Thread Priorities

Not all threads are created equal. Well, that's not really true, all threads are created equal. You just make them unequal later by updating the Priority property of the Thread class. With the .NET Framework, you have five levels of priorities available to place on a thread:

  • Highest

  • AboveNormal

  • Normal

  • BelowNormal

  • Lowest

You can find each of the preceding priorities in the System::Threading:ThreadPriority enumeration.

The basic idea behind priorities is that all threads are created at a Normal priority. When unaltered, each "running" thread gets an equal share of processor time. If, on the other hand, you change the priority of the thread to a higher level—AboveNormal, for example—then the documentation says it will be scheduled to execute prior to threads at a lower level. Well, this is sort of the case. If that were truly how the Framework did it, then lower level threads would never run (in other words, they would starve) until the higher level thread finished. This doesn't happen, so it appears that the .NET Framework has additional logic in it to allow lower level priority threads to have at least a little processor time.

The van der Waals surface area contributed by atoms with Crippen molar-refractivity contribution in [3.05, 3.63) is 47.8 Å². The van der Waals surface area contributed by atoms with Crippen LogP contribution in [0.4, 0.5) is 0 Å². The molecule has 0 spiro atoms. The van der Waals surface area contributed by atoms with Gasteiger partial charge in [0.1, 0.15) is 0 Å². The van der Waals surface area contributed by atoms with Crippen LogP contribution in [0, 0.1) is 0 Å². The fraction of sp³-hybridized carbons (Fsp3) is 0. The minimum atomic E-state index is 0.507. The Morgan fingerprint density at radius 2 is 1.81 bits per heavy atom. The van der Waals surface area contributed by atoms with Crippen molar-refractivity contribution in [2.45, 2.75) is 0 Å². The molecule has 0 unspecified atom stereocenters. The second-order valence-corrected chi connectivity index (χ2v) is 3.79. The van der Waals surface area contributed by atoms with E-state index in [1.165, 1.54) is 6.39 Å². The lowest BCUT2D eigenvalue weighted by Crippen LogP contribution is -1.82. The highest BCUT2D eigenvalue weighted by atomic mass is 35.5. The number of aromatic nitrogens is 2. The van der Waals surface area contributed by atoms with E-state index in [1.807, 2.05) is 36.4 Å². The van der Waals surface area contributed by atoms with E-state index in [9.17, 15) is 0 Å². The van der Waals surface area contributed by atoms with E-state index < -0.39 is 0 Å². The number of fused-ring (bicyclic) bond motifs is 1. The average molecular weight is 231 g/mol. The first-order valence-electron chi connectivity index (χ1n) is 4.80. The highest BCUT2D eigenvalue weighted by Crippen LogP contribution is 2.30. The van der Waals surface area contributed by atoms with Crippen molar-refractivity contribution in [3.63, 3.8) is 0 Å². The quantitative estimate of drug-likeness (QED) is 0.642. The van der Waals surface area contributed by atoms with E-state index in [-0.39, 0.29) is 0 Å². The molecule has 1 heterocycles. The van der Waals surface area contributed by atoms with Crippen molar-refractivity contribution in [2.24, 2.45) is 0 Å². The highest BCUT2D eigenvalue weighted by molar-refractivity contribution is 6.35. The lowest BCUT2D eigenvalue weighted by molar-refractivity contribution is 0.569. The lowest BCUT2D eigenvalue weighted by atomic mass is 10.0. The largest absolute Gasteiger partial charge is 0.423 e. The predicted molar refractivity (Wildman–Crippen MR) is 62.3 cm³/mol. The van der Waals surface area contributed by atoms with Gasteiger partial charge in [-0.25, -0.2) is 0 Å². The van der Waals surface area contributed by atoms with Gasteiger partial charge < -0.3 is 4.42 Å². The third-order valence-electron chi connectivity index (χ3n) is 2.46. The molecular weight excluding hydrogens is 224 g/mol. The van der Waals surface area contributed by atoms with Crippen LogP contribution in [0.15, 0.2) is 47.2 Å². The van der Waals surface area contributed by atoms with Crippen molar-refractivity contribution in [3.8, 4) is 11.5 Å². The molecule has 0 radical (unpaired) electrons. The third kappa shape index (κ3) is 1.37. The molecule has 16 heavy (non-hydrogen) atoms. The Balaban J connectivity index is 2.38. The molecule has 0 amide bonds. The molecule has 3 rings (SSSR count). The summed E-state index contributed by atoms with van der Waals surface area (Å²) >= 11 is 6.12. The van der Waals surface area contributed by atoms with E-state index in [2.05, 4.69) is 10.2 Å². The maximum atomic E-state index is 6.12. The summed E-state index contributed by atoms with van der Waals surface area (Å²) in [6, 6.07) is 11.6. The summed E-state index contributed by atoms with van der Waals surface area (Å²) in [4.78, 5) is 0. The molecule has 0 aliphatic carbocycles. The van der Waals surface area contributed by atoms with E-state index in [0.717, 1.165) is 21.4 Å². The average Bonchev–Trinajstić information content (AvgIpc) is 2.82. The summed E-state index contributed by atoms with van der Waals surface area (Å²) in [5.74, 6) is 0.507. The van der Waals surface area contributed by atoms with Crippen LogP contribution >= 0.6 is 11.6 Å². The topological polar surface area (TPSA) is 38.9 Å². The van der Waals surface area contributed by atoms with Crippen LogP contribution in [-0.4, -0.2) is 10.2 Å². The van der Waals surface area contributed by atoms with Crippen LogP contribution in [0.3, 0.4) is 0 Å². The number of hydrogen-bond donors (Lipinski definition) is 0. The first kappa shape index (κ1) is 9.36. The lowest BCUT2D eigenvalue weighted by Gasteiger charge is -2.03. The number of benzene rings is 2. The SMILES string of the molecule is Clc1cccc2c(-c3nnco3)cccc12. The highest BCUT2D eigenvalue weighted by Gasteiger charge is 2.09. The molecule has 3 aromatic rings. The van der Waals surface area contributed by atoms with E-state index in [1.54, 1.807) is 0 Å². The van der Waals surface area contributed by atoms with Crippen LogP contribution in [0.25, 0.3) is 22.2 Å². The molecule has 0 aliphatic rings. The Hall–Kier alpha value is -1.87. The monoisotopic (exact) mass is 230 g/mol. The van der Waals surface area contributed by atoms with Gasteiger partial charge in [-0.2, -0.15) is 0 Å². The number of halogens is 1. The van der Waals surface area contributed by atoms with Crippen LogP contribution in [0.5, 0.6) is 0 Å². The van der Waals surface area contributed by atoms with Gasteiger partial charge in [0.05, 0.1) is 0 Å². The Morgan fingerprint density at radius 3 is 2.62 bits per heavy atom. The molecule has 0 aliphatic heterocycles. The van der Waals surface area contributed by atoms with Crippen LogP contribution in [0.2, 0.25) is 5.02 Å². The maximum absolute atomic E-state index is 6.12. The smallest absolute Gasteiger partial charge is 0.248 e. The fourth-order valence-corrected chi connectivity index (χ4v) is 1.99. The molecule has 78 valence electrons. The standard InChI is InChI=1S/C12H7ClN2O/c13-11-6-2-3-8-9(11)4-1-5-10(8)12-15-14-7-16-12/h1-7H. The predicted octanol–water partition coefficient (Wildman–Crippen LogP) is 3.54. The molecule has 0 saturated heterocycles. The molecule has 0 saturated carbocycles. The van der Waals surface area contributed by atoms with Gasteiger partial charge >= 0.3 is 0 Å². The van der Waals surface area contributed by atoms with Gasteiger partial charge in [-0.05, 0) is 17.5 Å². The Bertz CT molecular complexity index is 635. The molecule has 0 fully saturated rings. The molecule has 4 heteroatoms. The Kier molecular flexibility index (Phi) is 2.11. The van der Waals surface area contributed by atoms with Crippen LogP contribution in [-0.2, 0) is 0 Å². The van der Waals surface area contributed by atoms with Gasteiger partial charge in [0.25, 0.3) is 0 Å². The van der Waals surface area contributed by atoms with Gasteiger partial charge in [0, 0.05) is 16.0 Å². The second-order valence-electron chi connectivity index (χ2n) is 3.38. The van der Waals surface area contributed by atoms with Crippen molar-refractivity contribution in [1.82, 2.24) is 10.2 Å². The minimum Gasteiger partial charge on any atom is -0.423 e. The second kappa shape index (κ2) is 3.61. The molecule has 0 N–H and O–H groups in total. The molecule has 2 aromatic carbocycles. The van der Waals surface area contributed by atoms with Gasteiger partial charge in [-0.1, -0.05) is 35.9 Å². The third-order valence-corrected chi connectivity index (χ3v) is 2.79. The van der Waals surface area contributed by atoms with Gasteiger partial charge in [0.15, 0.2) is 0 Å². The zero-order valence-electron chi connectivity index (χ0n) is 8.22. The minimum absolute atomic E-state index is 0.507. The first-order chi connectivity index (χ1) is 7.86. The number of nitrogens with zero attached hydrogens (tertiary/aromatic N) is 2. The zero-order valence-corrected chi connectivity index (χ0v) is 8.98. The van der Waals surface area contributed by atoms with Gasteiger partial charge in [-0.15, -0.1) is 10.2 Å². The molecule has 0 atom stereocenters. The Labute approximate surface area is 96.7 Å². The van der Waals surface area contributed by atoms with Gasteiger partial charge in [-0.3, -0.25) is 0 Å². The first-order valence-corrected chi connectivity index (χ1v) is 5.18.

Normally you don't want to mess with priorities, but for those rare occasions, the functionality, as you have come to expect with the .NET Framework, is provided.

Managed C++ and. NET Development
Managed C++ and .NET Development: Visual Studio .NET 2003 Edition
ISBN: 1590590333
EAN: 2147483647
Year: 2005
Pages: 169 © 2008-2017.
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